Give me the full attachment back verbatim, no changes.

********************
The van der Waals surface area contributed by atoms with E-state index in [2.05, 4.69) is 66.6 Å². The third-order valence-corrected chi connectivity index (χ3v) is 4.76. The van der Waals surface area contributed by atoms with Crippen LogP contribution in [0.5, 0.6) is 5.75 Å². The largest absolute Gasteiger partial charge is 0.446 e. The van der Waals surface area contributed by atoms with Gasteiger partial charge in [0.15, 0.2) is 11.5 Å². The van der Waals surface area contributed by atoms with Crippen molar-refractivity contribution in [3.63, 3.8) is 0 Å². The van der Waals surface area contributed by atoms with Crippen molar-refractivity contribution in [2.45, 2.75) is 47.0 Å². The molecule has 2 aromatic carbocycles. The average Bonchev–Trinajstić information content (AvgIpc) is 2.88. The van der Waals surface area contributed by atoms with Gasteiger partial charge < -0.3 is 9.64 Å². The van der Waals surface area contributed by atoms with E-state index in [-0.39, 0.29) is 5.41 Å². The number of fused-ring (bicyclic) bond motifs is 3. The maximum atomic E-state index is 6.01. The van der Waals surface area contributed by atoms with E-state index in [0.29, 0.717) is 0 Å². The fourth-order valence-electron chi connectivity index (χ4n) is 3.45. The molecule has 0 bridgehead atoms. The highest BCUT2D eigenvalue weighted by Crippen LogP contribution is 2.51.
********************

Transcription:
The van der Waals surface area contributed by atoms with E-state index in [2.05, 4.69) is 66.6 Å². The third-order valence-corrected chi connectivity index (χ3v) is 4.76. The van der Waals surface area contributed by atoms with Crippen LogP contribution in [0.5, 0.6) is 5.75 Å². The largest absolute Gasteiger partial charge is 0.446 e. The van der Waals surface area contributed by atoms with Gasteiger partial charge in [0.15, 0.2) is 11.5 Å². The van der Waals surface area contributed by atoms with Crippen molar-refractivity contribution in [3.63, 3.8) is 0 Å². The van der Waals surface area contributed by atoms with Crippen molar-refractivity contribution in [2.45, 2.75) is 47.0 Å². The molecule has 2 aromatic carbocycles. The average Bonchev–Trinajstić information content (AvgIpc) is 2.88. The van der Waals surface area contributed by atoms with Gasteiger partial charge < -0.3 is 9.64 Å². The van der Waals surface area contributed by atoms with E-state index in [-0.39, 0.29) is 5.41 Å². The number of fused-ring (bicyclic) bond motifs is 3. The maximum atomic E-state index is 6.01. The van der Waals surface area contributed by atoms with E-state index in [0.29, 0.717) is 0 Å². The fourth-order valence-electron chi connectivity index (χ4n) is 3.45. The molecule has 0 bridgehead atoms. The highest BCUT2D eigenvalue weighted by Crippen LogP contribution is 2.51.